They put a purple robe on him, then twisted together a crown of thorns and set it on him.
I looked, and there before me was a white horse! Its rider held a bow, and he was given a crown, and he rode out as a conqueror bent on conquest.
I am reflecting on Jesus’ crown today. Here on earth, the only crown we graced his head with was a crown of thorns. It was our human way of mocking him, of belittling him, either because we didn’t understand that he was the King of all Kings and the Lord of all Lords, or because we wanted no authority but our own. He was our God in the flesh who had come to save our sorry souls. On the one hand I am appalled for all humanity that we treated him with such demeaning hostility. (And before we allow the thoughts that say, “I wasn’t there; I wouldn’t have done that to him,” get too far into our consciousness, let us remember that when we turn away from Jesus in our sins today we are essentially belittling and devaluing his sacrifice on the cross for us.) It wasn’t enough to simply have him executed. We had to spit on him, mock him, dole out extra cruelty, dehumanize, and de-divinitize the God of creation (as though we could). If worship is showing God how much we ultimately value God’s being, the process of torture Jesus went through is the opposite of worship, symbolized by our placement of a crown of thorns on his head.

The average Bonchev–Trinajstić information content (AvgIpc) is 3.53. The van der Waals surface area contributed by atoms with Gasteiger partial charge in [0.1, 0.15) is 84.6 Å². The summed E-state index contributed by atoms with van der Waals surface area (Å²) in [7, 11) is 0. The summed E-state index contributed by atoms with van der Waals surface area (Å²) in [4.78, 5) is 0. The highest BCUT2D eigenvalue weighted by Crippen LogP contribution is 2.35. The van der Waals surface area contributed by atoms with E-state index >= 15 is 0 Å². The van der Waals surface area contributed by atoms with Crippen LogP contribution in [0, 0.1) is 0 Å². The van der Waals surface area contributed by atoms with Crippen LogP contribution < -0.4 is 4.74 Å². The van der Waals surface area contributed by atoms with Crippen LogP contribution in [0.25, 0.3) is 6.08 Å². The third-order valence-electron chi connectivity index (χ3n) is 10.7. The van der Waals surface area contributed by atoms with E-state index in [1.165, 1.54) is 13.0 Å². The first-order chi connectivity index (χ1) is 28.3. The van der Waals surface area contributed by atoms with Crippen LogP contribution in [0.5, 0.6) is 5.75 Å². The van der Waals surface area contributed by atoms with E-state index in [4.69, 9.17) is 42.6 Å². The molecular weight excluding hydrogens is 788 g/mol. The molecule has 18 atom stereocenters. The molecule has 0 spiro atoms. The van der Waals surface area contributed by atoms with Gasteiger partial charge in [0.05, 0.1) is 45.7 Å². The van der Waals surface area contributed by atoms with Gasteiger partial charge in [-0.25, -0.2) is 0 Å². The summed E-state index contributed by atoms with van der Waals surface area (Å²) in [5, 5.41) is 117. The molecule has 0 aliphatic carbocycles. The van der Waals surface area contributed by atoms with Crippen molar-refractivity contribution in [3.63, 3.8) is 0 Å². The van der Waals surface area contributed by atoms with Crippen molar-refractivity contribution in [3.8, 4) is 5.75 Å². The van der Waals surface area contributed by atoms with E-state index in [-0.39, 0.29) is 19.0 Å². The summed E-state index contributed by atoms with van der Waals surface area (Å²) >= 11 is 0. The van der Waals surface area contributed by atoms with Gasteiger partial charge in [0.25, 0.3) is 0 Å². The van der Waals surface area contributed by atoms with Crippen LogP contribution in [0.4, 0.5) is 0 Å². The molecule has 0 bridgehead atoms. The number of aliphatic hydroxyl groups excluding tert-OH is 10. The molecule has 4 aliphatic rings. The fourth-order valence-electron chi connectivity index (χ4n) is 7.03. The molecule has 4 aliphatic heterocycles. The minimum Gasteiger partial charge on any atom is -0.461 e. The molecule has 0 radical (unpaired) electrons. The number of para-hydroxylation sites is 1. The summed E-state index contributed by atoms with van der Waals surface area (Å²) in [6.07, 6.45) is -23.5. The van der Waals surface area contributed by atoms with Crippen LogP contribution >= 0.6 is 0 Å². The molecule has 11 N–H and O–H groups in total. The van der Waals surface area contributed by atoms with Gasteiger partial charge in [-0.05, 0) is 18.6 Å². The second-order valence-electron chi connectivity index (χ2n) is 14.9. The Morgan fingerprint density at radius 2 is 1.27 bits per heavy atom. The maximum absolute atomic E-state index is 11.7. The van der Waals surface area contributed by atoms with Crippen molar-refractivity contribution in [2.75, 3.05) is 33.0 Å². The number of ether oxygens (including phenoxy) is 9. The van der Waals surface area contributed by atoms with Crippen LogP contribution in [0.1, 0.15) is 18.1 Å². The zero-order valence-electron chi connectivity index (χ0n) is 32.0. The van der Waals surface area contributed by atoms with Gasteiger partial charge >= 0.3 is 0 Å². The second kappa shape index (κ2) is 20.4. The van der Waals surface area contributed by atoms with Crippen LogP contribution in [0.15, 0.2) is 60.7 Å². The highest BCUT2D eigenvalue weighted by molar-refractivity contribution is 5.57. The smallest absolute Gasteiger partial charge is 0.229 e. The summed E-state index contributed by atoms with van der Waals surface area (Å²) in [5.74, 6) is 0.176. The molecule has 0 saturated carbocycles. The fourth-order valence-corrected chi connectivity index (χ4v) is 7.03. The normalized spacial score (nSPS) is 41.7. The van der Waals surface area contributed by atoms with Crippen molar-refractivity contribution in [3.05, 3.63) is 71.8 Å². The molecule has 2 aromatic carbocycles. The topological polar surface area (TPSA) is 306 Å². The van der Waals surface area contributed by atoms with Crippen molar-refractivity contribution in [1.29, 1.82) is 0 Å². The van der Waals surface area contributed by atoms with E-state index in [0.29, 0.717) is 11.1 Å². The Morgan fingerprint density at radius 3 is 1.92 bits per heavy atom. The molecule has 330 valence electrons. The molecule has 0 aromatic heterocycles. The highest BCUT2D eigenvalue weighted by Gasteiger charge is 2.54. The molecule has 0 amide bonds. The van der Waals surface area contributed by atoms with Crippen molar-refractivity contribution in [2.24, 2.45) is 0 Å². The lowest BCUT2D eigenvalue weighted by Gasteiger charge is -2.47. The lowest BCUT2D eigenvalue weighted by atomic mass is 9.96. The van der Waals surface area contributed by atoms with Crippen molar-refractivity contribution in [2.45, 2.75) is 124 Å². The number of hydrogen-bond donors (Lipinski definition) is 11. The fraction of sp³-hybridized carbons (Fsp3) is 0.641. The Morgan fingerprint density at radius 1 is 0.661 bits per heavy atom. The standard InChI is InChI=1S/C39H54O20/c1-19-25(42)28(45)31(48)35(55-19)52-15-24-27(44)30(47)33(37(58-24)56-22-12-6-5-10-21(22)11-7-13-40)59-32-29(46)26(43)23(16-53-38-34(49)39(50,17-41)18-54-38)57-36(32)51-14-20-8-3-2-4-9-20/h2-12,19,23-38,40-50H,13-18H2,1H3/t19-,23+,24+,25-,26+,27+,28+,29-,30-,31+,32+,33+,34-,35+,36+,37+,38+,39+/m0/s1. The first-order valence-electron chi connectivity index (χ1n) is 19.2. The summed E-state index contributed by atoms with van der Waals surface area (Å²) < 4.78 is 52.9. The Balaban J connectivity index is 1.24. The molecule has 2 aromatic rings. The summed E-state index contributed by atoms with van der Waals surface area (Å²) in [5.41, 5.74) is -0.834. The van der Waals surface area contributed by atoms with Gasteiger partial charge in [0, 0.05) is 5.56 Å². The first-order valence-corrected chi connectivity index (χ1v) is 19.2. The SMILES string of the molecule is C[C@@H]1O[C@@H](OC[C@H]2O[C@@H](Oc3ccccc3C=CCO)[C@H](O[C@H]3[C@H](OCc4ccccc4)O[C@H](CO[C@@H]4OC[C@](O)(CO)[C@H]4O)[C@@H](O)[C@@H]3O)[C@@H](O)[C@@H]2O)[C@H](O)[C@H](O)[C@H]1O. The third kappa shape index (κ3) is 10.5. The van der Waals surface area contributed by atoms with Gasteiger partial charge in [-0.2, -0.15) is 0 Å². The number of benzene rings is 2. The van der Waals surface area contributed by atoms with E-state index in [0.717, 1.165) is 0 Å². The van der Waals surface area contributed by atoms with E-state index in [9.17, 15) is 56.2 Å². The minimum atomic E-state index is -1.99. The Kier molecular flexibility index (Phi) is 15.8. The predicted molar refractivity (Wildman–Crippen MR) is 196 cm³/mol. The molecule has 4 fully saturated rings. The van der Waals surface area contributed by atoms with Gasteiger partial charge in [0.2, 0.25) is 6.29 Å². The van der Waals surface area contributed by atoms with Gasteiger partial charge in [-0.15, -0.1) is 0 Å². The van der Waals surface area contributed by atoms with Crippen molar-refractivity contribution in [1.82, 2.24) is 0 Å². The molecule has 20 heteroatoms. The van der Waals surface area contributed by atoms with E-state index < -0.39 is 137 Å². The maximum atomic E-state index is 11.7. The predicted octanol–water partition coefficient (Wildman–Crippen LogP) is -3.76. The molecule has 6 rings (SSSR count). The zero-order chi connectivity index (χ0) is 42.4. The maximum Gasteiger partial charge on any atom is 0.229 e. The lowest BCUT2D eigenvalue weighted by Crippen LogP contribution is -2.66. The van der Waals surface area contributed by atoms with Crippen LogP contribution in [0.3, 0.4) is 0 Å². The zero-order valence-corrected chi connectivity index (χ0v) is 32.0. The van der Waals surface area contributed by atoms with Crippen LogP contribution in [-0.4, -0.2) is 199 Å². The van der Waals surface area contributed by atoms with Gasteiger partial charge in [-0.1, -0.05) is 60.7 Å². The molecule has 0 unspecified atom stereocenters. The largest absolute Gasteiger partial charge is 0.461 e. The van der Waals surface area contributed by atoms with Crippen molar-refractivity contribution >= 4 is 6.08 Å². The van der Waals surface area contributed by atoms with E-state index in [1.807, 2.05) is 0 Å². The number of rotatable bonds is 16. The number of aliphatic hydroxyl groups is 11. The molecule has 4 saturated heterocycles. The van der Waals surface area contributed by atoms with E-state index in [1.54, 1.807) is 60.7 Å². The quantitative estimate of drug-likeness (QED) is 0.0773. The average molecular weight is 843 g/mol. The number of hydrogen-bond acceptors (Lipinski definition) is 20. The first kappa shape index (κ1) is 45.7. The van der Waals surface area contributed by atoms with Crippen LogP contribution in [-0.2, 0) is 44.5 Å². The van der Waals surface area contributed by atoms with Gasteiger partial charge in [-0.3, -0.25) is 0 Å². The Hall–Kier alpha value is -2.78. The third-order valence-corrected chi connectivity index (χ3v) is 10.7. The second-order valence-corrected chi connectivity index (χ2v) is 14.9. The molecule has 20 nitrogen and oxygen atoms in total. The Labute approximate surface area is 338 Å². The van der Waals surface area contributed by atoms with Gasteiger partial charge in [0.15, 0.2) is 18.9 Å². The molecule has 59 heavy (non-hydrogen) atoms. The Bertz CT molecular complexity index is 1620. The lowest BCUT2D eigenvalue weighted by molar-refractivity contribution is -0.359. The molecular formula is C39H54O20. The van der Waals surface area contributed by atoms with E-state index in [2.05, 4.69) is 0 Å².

On the other hand I am struck by the great dignity with which Jesus bore the hatred we spewed upon him! Before Pilate, he did not defend himself. There are no records of him crying out for mercy under excruciating pain. There is strength, resolve, divine power in his endurance of a horrific death, and there is integrity of purpose in it all, signified by some of his last words, “Father, forgive them, for they know not what they do!”
This talk of crowns reminds me of a great Easter hymn, “Crown Him With Many Crowns” by Matthew Bridges and Godfrey Thring. The first verse is my favorite:
Crown him with many crowns,
the Lamb upon his throne,
Hark! how the heavenly anthem drowns
all music but its own.
Awake, my soul, and sing
of him who died for thee,
and hail him as thy matchless King
through all eternity
As we move from opposing Jesus to surrendering our lives to Jesus, our perception of his crown changes. First, we aren’t the ones to put the true crown on his head, only our Father in heaven can do that. Secondly, it is greater than all human crowns, though they be solid gold and filled with great jewels. Revelation 4 reads,”…the twenty four elders fall down before him who sits on the throne and worship him who lives forever and ever. They lay their crowns before the throne and say: ‘You are worthy, our Lord and God, to receive glory and honor and power, for you created all things, and by your will they were created and have their being.’” Third, Jesus’ crown is the crown of a conqueror (Revelation 6:2). All the rebellion and hatred we humans could pour out on him, all that hell and death could do to him could not hold him in the grave. He conquers sin, Hell, and death to make creation whole!
So how will the choices we make today reflect our understanding of the crown Jesus is wearing? Will it be a crown of thorns or the crown fit for our resurrected King? If we find ourselves wearing a crown today, may God give us the grace to throw it down at the feet of the King Jesus!